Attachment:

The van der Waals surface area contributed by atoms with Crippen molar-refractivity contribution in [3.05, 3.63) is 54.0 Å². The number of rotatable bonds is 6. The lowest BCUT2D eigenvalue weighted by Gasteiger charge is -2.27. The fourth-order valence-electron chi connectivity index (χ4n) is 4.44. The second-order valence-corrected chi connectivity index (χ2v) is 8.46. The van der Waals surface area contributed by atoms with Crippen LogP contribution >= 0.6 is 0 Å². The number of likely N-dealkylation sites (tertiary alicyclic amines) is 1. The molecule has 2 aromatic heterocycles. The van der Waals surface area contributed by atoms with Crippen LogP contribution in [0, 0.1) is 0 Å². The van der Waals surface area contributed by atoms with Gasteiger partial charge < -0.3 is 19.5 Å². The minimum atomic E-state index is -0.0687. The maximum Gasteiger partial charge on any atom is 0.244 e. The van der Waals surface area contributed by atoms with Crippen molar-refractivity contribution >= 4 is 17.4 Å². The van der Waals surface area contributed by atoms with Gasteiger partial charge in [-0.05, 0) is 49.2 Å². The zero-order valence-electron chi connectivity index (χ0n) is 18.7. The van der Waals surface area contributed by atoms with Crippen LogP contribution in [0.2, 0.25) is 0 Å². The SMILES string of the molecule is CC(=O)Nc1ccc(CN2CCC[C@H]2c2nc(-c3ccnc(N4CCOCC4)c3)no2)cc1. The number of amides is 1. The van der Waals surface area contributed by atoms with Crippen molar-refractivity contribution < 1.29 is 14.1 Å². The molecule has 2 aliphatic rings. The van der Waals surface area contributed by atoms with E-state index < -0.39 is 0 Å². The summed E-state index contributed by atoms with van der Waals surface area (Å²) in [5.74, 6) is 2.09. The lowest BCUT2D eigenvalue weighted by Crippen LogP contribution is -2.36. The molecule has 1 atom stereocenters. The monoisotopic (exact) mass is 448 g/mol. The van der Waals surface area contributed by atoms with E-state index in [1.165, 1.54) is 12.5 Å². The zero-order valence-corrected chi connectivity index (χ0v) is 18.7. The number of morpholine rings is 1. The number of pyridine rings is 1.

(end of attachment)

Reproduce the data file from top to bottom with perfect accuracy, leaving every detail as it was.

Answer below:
The van der Waals surface area contributed by atoms with Crippen molar-refractivity contribution in [3.05, 3.63) is 54.0 Å². The number of rotatable bonds is 6. The lowest BCUT2D eigenvalue weighted by Gasteiger charge is -2.27. The fourth-order valence-electron chi connectivity index (χ4n) is 4.44. The second-order valence-corrected chi connectivity index (χ2v) is 8.46. The van der Waals surface area contributed by atoms with Crippen LogP contribution >= 0.6 is 0 Å². The number of likely N-dealkylation sites (tertiary alicyclic amines) is 1. The molecule has 2 aromatic heterocycles. The van der Waals surface area contributed by atoms with Crippen LogP contribution in [0, 0.1) is 0 Å². The van der Waals surface area contributed by atoms with Gasteiger partial charge < -0.3 is 19.5 Å². The minimum atomic E-state index is -0.0687. The maximum Gasteiger partial charge on any atom is 0.244 e. The van der Waals surface area contributed by atoms with Crippen molar-refractivity contribution >= 4 is 17.4 Å². The van der Waals surface area contributed by atoms with Gasteiger partial charge in [-0.05, 0) is 49.2 Å². The zero-order valence-electron chi connectivity index (χ0n) is 18.7. The van der Waals surface area contributed by atoms with Crippen LogP contribution in [0.2, 0.25) is 0 Å². The SMILES string of the molecule is CC(=O)Nc1ccc(CN2CCC[C@H]2c2nc(-c3ccnc(N4CCOCC4)c3)no2)cc1. The number of amides is 1. The van der Waals surface area contributed by atoms with Crippen molar-refractivity contribution < 1.29 is 14.1 Å². The molecule has 2 aliphatic rings. The van der Waals surface area contributed by atoms with E-state index < -0.39 is 0 Å². The summed E-state index contributed by atoms with van der Waals surface area (Å²) in [5.74, 6) is 2.09. The lowest BCUT2D eigenvalue weighted by Crippen LogP contribution is -2.36. The molecule has 1 atom stereocenters. The monoisotopic (exact) mass is 448 g/mol. The van der Waals surface area contributed by atoms with E-state index in [1.165, 1.54) is 12.5 Å². The zero-order valence-corrected chi connectivity index (χ0v) is 18.7. The number of morpholine rings is 1. The number of pyridine rings is 1.